Peter Parker’s Progeny: Power, Genetics, and Virtuous Parenting in Spider-Girl

With Leah DeJong I co-authored a chapter in Theology and Spider-Man. Publisher link.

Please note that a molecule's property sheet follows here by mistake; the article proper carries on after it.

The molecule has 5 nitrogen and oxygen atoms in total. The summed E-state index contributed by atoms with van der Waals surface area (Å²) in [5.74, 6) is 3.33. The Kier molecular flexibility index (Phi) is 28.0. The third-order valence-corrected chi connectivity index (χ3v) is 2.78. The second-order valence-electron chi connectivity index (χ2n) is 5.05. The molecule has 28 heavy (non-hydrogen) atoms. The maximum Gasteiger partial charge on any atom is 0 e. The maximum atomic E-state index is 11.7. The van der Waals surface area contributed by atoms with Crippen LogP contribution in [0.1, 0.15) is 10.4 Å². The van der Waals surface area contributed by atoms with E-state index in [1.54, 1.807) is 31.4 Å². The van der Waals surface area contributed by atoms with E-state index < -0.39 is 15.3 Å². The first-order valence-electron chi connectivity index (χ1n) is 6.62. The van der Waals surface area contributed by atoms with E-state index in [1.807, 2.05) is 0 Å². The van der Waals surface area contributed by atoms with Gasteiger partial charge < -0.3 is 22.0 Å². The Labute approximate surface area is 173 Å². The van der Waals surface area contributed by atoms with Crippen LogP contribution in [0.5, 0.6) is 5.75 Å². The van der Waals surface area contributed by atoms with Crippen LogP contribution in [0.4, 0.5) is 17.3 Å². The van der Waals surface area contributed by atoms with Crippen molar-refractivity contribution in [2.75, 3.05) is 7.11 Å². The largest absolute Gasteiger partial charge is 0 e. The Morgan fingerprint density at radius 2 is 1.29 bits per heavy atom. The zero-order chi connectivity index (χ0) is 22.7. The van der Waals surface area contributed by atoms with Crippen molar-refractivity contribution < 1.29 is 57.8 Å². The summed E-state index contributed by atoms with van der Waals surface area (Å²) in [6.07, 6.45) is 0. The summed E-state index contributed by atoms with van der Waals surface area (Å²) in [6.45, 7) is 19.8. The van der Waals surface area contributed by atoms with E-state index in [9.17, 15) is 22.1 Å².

From the beginning, the story of Spider-Man has considered the ethics and responsibilities associated with power. In the last panel of Amazing Fantasy #15, the 1962 comic in which Spider-Man first appeared, comes the simple cornerstone caption: “with great power there must also come—great responsibility!” This quote, later reattributed as the last words of Spider-Man’s uncle, is consistently used by writers to frame Peter Parker’s moral life. Perhaps the most common and basic dilemma Peter faces is the choice between living as an ordinary student or fighting evil with his powers. However, in some time- lines Peter has grown up, married Mary-Jane, and had biological children, creating new challenges for our friendly neighborhood Spider-Man. Indeed, in stories like Spider-Girl, Peter’s children May and Benji inherit his abilities, meaning the Parkers not only face the normal responsibilities of parenting but must consider if and how to raise another generation of superheroes. In our chapter, we bring the parenting choices of the Parker family into conversation with Christian ethical reflections on the emerging science of gene editing. First, we summarize how the rapid development of gene editing technologies such as CRISPR may soon make fictional questions around the ethics of transforming children relevant for contemporary parents. Second, we introduce key ethical distinctions between gene therapy, enhancement, and experimentation, and also between somatic and germline gene editing. Third, we compare the ethical categories provided by official Roman Catholic teaching on gene editing and evangelical James C. Peterson’s ethics of genetic intervention with more agent-focused moral analyses by Roman Catholic Celia Deane-Drummond, Methodist Brent Waters, and Lutheran Alexander Massmann. Fourth, we draw on the positions of the Catholic Church and James Peterson to evaluate the near-future genetic choices that could be available to the Parkers during Mary-Jane’s pregnancy with Benji, their second child. We argue that both positions endorse the Parkers’ strategy of neither trying to avoid passing on Peter’s abilities or enhancing them further. Finally, drawing on the ethical perspectives of Deane-Drummond, Waters, and Massmann, we dig deep into Peter and May’s relationships to highlight the importance of considering character in the ethics of gene editing. We conclude by arguing that examining the vulnerability, virtues, and parental desires active in the Spider-Girl story can provide real-world guidance for parents considering the prospect of gene editing.